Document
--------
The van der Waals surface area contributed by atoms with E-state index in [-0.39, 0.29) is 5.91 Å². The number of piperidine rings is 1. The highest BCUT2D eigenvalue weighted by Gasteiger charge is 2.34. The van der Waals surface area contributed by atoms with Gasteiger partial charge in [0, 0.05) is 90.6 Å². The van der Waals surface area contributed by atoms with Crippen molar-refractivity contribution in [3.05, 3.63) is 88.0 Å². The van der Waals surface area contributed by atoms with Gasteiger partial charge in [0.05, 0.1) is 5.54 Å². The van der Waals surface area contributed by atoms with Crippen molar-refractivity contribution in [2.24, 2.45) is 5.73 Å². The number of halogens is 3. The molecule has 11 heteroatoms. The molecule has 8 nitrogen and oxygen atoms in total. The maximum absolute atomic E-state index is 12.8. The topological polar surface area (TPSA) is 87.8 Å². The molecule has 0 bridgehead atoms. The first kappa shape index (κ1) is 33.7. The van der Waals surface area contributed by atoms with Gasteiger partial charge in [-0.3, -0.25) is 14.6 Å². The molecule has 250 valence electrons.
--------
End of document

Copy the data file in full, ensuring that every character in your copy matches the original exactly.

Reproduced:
The van der Waals surface area contributed by atoms with E-state index in [-0.39, 0.29) is 5.91 Å². The number of piperidine rings is 1. The highest BCUT2D eigenvalue weighted by Gasteiger charge is 2.34. The van der Waals surface area contributed by atoms with Gasteiger partial charge in [0, 0.05) is 90.6 Å². The van der Waals surface area contributed by atoms with Crippen molar-refractivity contribution in [3.05, 3.63) is 88.0 Å². The van der Waals surface area contributed by atoms with Gasteiger partial charge in [0.05, 0.1) is 5.54 Å². The van der Waals surface area contributed by atoms with Crippen molar-refractivity contribution in [2.24, 2.45) is 5.73 Å². The number of halogens is 3. The molecule has 11 heteroatoms. The molecule has 8 nitrogen and oxygen atoms in total. The maximum absolute atomic E-state index is 12.8. The topological polar surface area (TPSA) is 87.8 Å². The molecule has 0 bridgehead atoms. The first kappa shape index (κ1) is 33.7. The van der Waals surface area contributed by atoms with Gasteiger partial charge in [-0.3, -0.25) is 14.6 Å². The molecule has 250 valence electrons.